Baseball may be a game of numbers, but this is ridiculous: Sports fans (or just concerned taxpayers) who opened their morning paper today could read that the city cost of building new parks to replace those obliterated for a new Yankees stadium had risen 48% to $190 million, and also 122% to $288 million. It’s enough to make WXRL seem easy to understand by comparison.
The explanation, it turns out, is that it depends on what you mean by “parks.”
The Parks Department rolled out two new numbers for Yankees-related costs at a council budget hearing yesterday: $282 million for all direct city expenses, including a new Metro-North station, road and water main work, and demolition of the old ballpark; and $190 million for just the new parks themselves. It’s the latter figure, Parks spokesperson Jama Adams told the Voice, that represents the best apples-to-apples comparison, as an increase of 48% over the city’s initial $130 million projection; to blame, she says, are not just the general inflation afflicting all construction projects these days, but unforeseen obstacles like an old oil tank that was unearthed once digging began.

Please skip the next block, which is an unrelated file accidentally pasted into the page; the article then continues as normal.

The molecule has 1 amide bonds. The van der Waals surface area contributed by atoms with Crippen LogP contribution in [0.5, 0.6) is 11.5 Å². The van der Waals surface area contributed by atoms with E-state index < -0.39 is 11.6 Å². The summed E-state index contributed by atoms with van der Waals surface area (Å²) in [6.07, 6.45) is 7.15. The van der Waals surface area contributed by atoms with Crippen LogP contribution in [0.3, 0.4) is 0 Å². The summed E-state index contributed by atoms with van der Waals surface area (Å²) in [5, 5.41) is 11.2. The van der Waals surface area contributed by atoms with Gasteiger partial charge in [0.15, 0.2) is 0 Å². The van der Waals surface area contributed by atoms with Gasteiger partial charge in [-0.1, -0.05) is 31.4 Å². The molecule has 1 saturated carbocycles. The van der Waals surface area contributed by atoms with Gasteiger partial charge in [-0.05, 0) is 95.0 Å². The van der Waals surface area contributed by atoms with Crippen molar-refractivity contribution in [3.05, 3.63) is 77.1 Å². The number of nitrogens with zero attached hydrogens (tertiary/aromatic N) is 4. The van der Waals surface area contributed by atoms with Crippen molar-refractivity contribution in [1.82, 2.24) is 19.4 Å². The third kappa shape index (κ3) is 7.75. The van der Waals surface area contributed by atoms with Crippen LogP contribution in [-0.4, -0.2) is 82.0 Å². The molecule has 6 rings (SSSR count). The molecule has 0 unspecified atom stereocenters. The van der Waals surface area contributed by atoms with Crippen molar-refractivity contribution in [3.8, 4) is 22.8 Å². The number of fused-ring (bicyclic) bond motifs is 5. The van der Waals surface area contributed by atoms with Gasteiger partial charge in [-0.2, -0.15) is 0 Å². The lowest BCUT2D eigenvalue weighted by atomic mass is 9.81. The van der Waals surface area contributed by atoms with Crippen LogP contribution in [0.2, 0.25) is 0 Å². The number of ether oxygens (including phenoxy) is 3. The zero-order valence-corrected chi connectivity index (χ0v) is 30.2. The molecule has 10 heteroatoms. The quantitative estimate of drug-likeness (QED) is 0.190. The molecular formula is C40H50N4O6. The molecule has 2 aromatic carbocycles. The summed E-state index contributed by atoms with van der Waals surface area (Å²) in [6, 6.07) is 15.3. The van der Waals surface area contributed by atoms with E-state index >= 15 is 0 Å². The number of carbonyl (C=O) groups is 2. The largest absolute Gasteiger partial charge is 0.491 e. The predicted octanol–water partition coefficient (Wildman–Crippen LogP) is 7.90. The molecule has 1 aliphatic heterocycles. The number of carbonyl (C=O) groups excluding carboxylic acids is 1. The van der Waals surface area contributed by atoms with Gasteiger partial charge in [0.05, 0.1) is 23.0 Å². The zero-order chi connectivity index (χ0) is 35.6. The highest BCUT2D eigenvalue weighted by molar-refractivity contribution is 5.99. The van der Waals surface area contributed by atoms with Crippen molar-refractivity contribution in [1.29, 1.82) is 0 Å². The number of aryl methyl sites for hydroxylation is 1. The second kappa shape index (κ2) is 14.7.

Only one problem: $130 million was not the original cost for parks alone. Mayor Bloomberg’s initial announcement of the Yankees stadium deal in June 2005 indicated the city would spend $135 million “to replace parkland and make necessary infrastructure improvements.” The parkland cost itself, according the draft environmental impact statement released by the city that fall, was expected to be just $101.3 million — making the most recent parks-only numbers a nearly 88% jump in less than three years.
As for the larger $282 million figure for the city’s total tab, Economic Development Corporation spokesperson Janel Patterson breaks it down this way:
The mathematically inclined will note that this adds up to, at most, $260 million, leaving a $22 million gap that Patterson hadn’t explained as of the time of this post. Does Jason Giambi count as infrastructure?
This article from the Village Voice Archive was posted on March 20, 2008